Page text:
In this statement, socialist organizations from the Middle East to Europe to North America speak out against war, racism and repression.
WE FIGHT dictatorships, imperialist aggression and Daesh [the Islamic State in Iraq and Syria, or ISIS]. We reject the politics of "national security," racism and austerity. It's time to mobilize!
Over recent months, people across the Middle East have been hit by an intensification of conflict in Syria and Iraq. That escalation has been sponsored both by global imperialist powers–chiefly the U.S., Russia and European countries–and regional imperialist actors, including Saudi Arabia, Qatar, Turkey and Iran. These conflicts are the product of two distinct forms of counterrevolution: local dictatorships and counter-revolutionary regimes on one hand, and reactionary Islamic forces like Daesh [ISIS] on the other. The determination of major international and regional powers to impose their political and economic hegemony over the region is also a central cause of the current tragedy.
In Syria, the first form taken by the counterrevolution is support for the Assad regime. Russia's deadly raids and the intervention of Iran, Hezbollah and sectarian Iraqi militias champion this profoundly reactionary, anti-democratic project. Assad is fuelled, too, by the mistrust Western powers routinely demonstrate toward democratic and revolutionary forces in Syria, including Kurdish forces.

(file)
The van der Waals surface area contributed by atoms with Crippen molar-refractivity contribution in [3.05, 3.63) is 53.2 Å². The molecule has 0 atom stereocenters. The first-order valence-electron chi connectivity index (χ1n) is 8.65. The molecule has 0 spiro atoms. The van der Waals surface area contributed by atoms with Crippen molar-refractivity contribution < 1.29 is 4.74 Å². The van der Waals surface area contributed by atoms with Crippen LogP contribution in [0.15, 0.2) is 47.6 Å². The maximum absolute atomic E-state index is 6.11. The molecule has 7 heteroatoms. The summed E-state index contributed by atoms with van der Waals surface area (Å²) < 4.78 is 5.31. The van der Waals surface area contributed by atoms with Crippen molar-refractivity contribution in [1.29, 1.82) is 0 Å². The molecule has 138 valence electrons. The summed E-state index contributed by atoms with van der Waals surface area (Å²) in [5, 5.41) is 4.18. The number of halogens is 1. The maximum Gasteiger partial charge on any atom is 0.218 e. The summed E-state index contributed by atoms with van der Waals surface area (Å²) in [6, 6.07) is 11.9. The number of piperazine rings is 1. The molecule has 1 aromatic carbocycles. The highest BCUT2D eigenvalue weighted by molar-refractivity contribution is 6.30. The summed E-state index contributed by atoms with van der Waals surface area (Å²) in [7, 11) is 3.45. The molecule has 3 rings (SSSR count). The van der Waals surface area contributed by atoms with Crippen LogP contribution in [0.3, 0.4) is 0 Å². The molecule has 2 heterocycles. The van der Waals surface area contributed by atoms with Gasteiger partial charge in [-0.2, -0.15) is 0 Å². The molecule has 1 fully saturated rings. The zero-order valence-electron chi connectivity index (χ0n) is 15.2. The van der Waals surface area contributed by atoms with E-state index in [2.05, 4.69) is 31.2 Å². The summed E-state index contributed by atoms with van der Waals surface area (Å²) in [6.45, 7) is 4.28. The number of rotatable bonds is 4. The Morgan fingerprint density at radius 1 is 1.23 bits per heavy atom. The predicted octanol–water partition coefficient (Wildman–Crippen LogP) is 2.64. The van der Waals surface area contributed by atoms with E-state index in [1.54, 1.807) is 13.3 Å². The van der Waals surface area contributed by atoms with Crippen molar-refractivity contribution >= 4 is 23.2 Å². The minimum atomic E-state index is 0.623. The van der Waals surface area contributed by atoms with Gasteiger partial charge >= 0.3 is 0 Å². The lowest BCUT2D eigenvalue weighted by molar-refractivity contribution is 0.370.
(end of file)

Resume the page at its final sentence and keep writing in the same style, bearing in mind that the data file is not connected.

Those fighting for a democratic and socially just future are the first targets of the Syrian regime, imperialists and their allies in the region. Syrian democratic forces are also the target of Islamic forces playing a counterrevolutionary role, supported at one time or another, directly or indirectly, by the Gulf monarchies and Turkey.
As always, women are the first victims of war. Rape, abduction and even the sale of women are gruesome outgrowths of the conflict.
What is Daesh? It is the creation both of international and regional imperialist aggressions and of the dictatorial, sectarian nature of regimes in the region, particularly in Iraq and Syria. The rise of sectarian tensions in the region is also the consequence of this deadly compound of domestic repression and external aggression.
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IT IS in this context that we should understand the recent attacks in Ankara, Beirut, Paris, Kuwait, Saudi Arabia and Tunisia, and the attack on the Russian aircraft in Egypt. These attacks only strengthen the evil that spawned them–state terrorism.
The rhetoric of the "war on terror" finds material expression in the ramping up of authoritarian state security policies, in war and in racism. Racism, particularly Islamophobia, has increased exponentially and has become state policy across Europe. Imperialist powers have used the rhetoric of counterterrorism to justify their support for dictatorships and their restrictions on freedoms, while regional dictators have used the same language to defend their own repression.